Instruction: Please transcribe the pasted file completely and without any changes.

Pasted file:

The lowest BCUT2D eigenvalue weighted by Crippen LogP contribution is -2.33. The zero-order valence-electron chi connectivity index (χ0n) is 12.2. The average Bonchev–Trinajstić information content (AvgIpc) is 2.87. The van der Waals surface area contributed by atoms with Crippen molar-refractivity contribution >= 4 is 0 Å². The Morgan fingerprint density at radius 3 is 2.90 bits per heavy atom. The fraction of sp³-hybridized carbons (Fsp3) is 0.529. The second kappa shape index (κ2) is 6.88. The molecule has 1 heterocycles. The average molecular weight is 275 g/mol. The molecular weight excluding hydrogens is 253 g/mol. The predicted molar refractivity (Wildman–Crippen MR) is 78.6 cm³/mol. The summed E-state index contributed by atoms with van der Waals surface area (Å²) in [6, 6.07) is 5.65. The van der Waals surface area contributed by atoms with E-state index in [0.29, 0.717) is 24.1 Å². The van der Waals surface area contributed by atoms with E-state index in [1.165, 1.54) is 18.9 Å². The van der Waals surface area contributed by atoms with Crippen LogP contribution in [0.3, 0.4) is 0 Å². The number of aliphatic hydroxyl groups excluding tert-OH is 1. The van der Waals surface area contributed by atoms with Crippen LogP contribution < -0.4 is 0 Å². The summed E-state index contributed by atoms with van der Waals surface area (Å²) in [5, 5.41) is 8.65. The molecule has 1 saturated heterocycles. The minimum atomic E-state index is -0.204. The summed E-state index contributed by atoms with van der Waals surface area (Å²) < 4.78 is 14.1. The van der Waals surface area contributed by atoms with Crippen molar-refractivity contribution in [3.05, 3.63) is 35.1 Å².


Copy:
The lowest BCUT2D eigenvalue weighted by Crippen LogP contribution is -2.33. The zero-order valence-electron chi connectivity index (χ0n) is 12.2. The average Bonchev–Trinajstić information content (AvgIpc) is 2.87. The van der Waals surface area contributed by atoms with Crippen molar-refractivity contribution >= 4 is 0 Å². The Morgan fingerprint density at radius 3 is 2.90 bits per heavy atom. The fraction of sp³-hybridized carbons (Fsp3) is 0.529. The second kappa shape index (κ2) is 6.88. The molecule has 1 heterocycles. The average molecular weight is 275 g/mol. The molecular weight excluding hydrogens is 253 g/mol. The predicted molar refractivity (Wildman–Crippen MR) is 78.6 cm³/mol. The summed E-state index contributed by atoms with van der Waals surface area (Å²) in [6, 6.07) is 5.65. The van der Waals surface area contributed by atoms with E-state index in [0.29, 0.717) is 24.1 Å². The van der Waals surface area contributed by atoms with E-state index in [1.165, 1.54) is 18.9 Å². The van der Waals surface area contributed by atoms with Crippen LogP contribution in [0.3, 0.4) is 0 Å². The number of aliphatic hydroxyl groups excluding tert-OH is 1. The van der Waals surface area contributed by atoms with Crippen LogP contribution < -0.4 is 0 Å². The summed E-state index contributed by atoms with van der Waals surface area (Å²) in [5, 5.41) is 8.65. The molecule has 1 saturated heterocycles. The minimum atomic E-state index is -0.204. The summed E-state index contributed by atoms with van der Waals surface area (Å²) < 4.78 is 14.1. The van der Waals surface area contributed by atoms with Crippen molar-refractivity contribution in [3.05, 3.63) is 35.1 Å².